Proposed Medical Facility for Chinese Tourists in Auburn Behind Schedule
A year ago this week a Chinese investment company called a news conference to announce big plans to convert a former Auburn shoe factory into a 5-star medical tourism facility.
City, state, and hospital officials praised the project and its potential for economic development. The goal was to open the medical tourism center in 2017, but it appears it will take awhile longer for the project to come to fruition.
Draped over the fence outside the former Lunn and Sweet shoe factory in Auburn, banners display artist depictions of what the future facility might look like. But aside from the banners and some fencing outside, not much else at the site appears to have changed since last year’s announcement by Chinese investment company Miracle Enterprise.
Auburn Mayor Jonathan LaBonte says the press conference may have been a bit premature.
“But word had gotten out that they had acquired the former shoe shop, so a public announcement was put together so people could know what was being proposed,” he says.
That proposal is a 200-room recovery center that will cater to wealthy Chinese tourists seeking medical care. Those with known health conditions can stay at the center while getting treatment at Central Maine Medical Center for things like cancer and diabetes. Those seeking elective health care, such as anti-aging treatments, will get a work-up upon their arrival, said Miracle Enterprise representative Michelle Xu during last year’s press conference.
“So that would include physical examination or stem cell analysis, or genetic analysis and testings, and after all of that is done, we’ll be able to analyze the health condition of the patient and what he or she needs,” she says.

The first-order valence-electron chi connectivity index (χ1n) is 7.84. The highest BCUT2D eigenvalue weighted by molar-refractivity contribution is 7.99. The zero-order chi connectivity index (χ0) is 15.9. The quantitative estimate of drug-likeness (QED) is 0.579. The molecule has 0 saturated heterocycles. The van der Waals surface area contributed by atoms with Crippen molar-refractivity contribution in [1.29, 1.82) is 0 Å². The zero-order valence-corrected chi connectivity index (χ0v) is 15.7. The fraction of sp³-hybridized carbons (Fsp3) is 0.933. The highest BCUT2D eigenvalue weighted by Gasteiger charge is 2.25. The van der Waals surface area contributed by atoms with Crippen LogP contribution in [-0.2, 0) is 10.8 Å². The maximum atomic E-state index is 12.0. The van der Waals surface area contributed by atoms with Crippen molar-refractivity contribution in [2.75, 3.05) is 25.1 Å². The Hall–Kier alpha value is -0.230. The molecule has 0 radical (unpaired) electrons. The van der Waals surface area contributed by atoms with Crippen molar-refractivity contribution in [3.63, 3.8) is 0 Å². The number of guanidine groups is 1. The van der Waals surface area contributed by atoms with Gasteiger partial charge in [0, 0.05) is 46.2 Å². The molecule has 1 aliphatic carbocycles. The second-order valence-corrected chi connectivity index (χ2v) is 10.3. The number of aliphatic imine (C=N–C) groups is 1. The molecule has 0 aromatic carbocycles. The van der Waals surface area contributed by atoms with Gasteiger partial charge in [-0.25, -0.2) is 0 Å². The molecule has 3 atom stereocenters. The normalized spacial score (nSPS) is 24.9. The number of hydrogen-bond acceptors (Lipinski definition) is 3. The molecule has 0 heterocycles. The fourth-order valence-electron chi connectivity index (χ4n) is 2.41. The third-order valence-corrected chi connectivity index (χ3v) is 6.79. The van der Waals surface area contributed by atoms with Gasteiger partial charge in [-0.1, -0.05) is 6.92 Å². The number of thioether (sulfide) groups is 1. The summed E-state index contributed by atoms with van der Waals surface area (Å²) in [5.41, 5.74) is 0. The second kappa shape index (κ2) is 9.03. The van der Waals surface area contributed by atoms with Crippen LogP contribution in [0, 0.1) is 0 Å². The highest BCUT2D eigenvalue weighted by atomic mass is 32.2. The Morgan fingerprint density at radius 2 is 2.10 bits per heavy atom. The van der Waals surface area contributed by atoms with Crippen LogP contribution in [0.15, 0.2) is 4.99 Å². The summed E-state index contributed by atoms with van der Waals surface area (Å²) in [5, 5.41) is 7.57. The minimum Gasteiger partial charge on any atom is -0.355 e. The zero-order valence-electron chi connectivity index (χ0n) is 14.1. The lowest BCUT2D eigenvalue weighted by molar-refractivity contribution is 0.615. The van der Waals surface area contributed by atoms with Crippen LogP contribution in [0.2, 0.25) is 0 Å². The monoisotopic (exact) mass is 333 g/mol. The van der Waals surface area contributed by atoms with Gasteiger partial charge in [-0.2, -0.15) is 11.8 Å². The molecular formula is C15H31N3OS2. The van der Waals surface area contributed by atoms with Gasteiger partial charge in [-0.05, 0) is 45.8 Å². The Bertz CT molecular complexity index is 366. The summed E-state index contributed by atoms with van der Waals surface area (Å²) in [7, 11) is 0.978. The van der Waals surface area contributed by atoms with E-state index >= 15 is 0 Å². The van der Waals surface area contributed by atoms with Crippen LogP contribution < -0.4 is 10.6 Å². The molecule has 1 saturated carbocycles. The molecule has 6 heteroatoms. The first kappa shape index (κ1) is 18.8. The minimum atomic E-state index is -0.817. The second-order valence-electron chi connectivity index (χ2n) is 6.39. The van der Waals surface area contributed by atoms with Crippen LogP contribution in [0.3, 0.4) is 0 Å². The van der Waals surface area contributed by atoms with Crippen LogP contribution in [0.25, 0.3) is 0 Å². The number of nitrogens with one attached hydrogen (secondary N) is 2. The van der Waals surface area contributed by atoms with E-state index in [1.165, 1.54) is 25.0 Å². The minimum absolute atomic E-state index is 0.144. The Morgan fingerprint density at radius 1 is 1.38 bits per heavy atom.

Since the announcement, LaBonte says, Miracle Enterprise has been working in China to attract investors.
“That work on a 40-plus millon-dollar project — that’s just the construction side of the building — was likely going to take time,” he says.
Meanwhile, LaBonte says, the city of Auburn is doing what it can to create the necessary infrastructure to support development at the old shoe factory.
“To turn that 180,000 square foot building into a downtown building that can accommodate visitors, employees, patients,” he says, “means road improvements, utility improvements, sidewalk and parking improvements.”
As LaBonte looks for funding at the state and federal level to support infrastructure improvements, Central Maine Medical Center CEO Peter Chalke says the hospital is a partner in the medical tourism project and is doing its part to prepare.
“We have a clinical affiliation with Mass General,” he says. “As you might expect, they see about 2,000 foreign patients a year from 100 different countries.”
Chalke says he spent a day at Massachusetts General a couple months ago to learn how CMMC can support foreign patients, and he says he has been in regular touch with a contact for Miracle Enterprise. But that 2017 deadline? Chalke says it’s unrealistic, though he’s confident the medical tourism center will come.
“I’m an optimist. These things are difficult. This is a difficult project. We’re talking about an old mill, in Auburn, Maine. We’re talking about a group from China,” he says. “I mean, it couldn’t get much more complicated than this one.”
One thing that could spur the project along is Maine’s hoped-for designation as an EB-5 regional center. EB-5, explains John Endicott of the Finance Authority of Maine, is a federal program designed to attract foreign investors in local economies.
“With every $500,000 investment a foreign investor makes in an approved project, they must create 10 jobs as well,” he says.
In exchange, those investors get expedited consideration for a green card.
Endicott submitted an EB-5 application for Maine last December. It can take a year for the federal government to process applications, but Endicott is optimistic Maine will be approved.
If so, he says, the Finance Authority will offer to work with Miracle Enterprise to help them take advantage of the program.
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